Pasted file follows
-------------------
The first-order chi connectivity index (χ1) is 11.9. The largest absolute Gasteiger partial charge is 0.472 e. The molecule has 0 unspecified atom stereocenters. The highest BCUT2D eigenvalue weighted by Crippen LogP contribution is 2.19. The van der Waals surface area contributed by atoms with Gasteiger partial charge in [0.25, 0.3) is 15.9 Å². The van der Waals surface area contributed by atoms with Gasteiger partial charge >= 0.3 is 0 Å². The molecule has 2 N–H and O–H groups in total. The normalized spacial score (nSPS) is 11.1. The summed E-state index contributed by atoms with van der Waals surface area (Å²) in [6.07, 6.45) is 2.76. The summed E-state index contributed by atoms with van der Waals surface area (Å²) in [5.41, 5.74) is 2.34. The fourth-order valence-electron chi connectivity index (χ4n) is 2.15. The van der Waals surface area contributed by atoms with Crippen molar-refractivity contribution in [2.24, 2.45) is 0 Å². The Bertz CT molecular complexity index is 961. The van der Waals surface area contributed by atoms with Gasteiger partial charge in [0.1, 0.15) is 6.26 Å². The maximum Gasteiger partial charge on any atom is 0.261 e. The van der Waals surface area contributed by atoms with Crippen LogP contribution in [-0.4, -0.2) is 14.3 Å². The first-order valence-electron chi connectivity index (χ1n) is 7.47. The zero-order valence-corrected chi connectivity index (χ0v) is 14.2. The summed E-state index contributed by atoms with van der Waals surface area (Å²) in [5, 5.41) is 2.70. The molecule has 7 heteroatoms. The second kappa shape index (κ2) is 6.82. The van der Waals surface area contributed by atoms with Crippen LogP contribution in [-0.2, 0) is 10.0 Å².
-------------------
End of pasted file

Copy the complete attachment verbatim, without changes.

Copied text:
The first-order chi connectivity index (χ1) is 11.9. The largest absolute Gasteiger partial charge is 0.472 e. The molecule has 0 unspecified atom stereocenters. The highest BCUT2D eigenvalue weighted by Crippen LogP contribution is 2.19. The van der Waals surface area contributed by atoms with Gasteiger partial charge in [0.25, 0.3) is 15.9 Å². The van der Waals surface area contributed by atoms with Gasteiger partial charge >= 0.3 is 0 Å². The molecule has 2 N–H and O–H groups in total. The normalized spacial score (nSPS) is 11.1. The summed E-state index contributed by atoms with van der Waals surface area (Å²) in [6.07, 6.45) is 2.76. The summed E-state index contributed by atoms with van der Waals surface area (Å²) in [5.41, 5.74) is 2.34. The fourth-order valence-electron chi connectivity index (χ4n) is 2.15. The van der Waals surface area contributed by atoms with Crippen molar-refractivity contribution in [2.24, 2.45) is 0 Å². The Bertz CT molecular complexity index is 961. The van der Waals surface area contributed by atoms with Gasteiger partial charge in [0.1, 0.15) is 6.26 Å². The maximum Gasteiger partial charge on any atom is 0.261 e. The van der Waals surface area contributed by atoms with Crippen LogP contribution in [-0.4, -0.2) is 14.3 Å². The first-order valence-electron chi connectivity index (χ1n) is 7.47. The zero-order valence-corrected chi connectivity index (χ0v) is 14.2. The summed E-state index contributed by atoms with van der Waals surface area (Å²) in [5, 5.41) is 2.70. The molecule has 7 heteroatoms. The second kappa shape index (κ2) is 6.82. The van der Waals surface area contributed by atoms with Crippen LogP contribution in [-0.2, 0) is 10.0 Å².